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Old 06-16-04, 03:54 PM   #94 (permalink)
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I didn't read the whole post seeing as its so long and I have very little time so, what my point was is people way back were saying it all depends on the dogs owners and how they were treated. In herpetology we have what we call "mean" snakes, this is just an example of animals even if they are bred and treated very nicely in captivity. Fact is people, some animals are just plain mean! Its there instincts as animals to be aggresive. Thats just one of the reasons I won't go near a pitbull, its in their instincts
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Old 06-16-04, 03:59 PM   #95 (permalink)
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btw I agree that some pitbulls are angels, call me stupid, im afraid im truly afraid and even though some pitbulls are nice not all are and these stories about disfiguring scars on peoples faces from them doesn't help
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Old 06-16-04, 04:00 PM   #96 (permalink)
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that is the best example ive herd since the post started ixidor.....which brings me to another...corn snakes bite sometimes too

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Old 06-16-04, 04:21 PM   #97 (permalink)
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Annie; it was me who mentioned the Canine Good Citizen program. As a dog lover, don't you think it was a little harsh to put a dog down that was aggressive out of doors? Would a haltie not have solved that problem or the dog going to a home that had more experience with obedience training or more time to deal with the problem? My dog is aggressive with strangers in or out of the house, (mind you, they're only strangers for 32 seconds) and it would never even cross my mind to put her down.
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Old 06-16-04, 04:24 PM   #98 (permalink)
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Or you could have just kept him inside.....
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Old 06-16-04, 07:49 PM   #99 (permalink)
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see thats the problem these days everyone is getting a bad impression on these pitts and rotts, but i bet every here that owns one will say they are very friendly and is almost like every dog, maybe more agressive. But some owners will disagree. I personly have not touched or held a snake, im afraid of them. This is cause of the media and what i see on tv. Maybe im wrong, maybe snakes arnt that bad at all, i cant really judge them cause i have never had one before, but once i do my opinion will probly change about snakes, same goes for dogs, once you own a pitt or a rott, youll probly have a different opinion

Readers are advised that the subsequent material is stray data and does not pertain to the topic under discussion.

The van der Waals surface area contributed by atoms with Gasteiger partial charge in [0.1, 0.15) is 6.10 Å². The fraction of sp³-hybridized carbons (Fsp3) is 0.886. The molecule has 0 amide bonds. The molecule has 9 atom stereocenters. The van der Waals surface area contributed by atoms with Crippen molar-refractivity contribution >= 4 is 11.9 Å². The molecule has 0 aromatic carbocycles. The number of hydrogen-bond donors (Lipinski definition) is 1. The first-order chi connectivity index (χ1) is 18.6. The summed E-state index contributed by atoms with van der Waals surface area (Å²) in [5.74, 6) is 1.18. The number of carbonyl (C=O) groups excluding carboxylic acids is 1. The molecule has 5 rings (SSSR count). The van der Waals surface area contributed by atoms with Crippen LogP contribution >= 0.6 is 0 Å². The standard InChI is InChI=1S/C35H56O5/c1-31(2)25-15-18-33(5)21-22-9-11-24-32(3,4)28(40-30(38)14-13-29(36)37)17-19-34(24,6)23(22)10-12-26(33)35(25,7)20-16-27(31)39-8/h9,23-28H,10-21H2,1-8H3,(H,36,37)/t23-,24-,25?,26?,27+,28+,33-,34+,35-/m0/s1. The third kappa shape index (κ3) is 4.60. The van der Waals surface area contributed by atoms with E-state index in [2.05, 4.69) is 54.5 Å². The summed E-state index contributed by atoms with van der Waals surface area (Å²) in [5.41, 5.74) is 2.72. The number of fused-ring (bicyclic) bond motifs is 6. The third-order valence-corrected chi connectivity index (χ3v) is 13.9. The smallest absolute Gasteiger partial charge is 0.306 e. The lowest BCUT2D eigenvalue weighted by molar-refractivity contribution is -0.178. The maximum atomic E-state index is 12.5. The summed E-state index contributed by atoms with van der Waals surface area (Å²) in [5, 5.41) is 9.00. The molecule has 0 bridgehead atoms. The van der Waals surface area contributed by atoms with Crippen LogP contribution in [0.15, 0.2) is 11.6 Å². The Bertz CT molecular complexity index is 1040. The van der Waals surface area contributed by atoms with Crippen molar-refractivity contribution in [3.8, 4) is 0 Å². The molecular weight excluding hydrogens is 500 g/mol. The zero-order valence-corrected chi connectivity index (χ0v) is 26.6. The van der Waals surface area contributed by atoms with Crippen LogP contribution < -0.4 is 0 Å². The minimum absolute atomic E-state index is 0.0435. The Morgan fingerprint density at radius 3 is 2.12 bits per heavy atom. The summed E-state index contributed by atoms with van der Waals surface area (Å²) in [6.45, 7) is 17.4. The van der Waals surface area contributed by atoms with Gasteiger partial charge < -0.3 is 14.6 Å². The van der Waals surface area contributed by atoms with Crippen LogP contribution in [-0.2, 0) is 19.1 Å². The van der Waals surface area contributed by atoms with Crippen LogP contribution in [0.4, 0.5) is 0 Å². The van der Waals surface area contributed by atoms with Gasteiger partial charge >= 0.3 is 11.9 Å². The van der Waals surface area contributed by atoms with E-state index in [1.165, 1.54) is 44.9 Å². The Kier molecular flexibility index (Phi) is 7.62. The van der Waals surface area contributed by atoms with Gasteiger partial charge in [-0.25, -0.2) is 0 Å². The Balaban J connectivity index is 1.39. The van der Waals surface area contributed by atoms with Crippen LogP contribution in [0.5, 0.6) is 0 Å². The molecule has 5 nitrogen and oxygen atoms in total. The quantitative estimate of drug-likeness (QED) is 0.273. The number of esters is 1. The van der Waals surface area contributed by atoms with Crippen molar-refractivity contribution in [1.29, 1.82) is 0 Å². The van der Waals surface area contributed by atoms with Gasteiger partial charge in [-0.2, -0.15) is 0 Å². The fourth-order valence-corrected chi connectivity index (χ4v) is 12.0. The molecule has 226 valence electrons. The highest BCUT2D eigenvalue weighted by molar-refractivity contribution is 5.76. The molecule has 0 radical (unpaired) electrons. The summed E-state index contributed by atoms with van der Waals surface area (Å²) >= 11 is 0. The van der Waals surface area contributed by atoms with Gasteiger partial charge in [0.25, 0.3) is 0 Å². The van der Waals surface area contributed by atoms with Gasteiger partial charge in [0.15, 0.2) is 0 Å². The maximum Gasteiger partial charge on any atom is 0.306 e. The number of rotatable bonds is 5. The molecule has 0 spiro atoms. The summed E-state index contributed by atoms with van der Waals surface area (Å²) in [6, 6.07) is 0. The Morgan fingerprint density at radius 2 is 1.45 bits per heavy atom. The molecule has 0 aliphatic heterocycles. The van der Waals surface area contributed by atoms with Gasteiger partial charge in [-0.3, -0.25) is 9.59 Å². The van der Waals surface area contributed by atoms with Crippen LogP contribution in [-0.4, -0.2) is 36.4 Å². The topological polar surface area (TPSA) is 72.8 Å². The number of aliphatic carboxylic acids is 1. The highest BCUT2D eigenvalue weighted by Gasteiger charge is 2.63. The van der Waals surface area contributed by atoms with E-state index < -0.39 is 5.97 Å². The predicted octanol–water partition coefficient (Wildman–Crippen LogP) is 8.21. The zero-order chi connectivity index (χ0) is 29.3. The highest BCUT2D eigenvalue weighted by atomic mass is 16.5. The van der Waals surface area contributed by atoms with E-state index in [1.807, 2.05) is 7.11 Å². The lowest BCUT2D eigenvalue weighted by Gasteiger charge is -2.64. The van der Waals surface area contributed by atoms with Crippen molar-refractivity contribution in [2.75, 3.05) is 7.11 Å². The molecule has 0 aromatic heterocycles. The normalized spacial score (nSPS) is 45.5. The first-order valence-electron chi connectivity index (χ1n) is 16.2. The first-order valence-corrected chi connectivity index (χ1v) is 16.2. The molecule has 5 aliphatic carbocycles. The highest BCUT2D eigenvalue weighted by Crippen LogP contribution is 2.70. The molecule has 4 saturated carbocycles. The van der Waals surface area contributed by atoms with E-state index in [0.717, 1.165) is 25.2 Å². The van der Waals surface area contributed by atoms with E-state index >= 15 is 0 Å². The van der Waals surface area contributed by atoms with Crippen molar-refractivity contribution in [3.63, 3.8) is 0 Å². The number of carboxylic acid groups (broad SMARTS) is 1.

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Old 06-16-04, 07:59 PM   #100 (permalink)
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Well, I own 'A' dog, and from what I've witnessed with my own eyes and read, I personally, would never own one of those breeds. Good point though. However, if you're afraid of snakes, why would you own one? Fear is usually bred out of ignorance; simply not having any concrete information. I'm afraid of spiders. I don't hate them, nor do I call for their extermination, I have no interest in learning about them, and am therefore rather laissez-faire about them as a whole. Now with regards to these dog breeds, I do not fear them, I've been in contact with all of them. From that personal experience, I chose to make an educated choice to never own one. Fear and educated choices are two very different things.
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Old 06-16-04, 08:02 PM   #101 (permalink)
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o no no no, i didnt say i hate snakes, i just have a fear about them. Fear of getting biten. But once i learn about them, and maybe handle them, ill have a different opinion, and over come my fear.

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Old 06-16-04, 08:21 PM   #102 (permalink)
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Meow, that was my point exactly.
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Old 06-16-04, 10:02 PM   #103 (permalink)
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Ahem. Tigers. Tigers! Lol.


“My Lab would nip at people where my PB won't.”
Ouch!

“i WISH people had to be licenced to own pitts, staffs, rots...”
Now that is kind of discriminating. Licenses for all dogs or for none!

“btw I agree that some pitbulls are angels, call me stupid, im afraid im truly afraid”
Snake and spider fearers are not alone.
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Old 06-17-04, 12:12 AM   #104 (permalink)
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Originally posted by Cruciform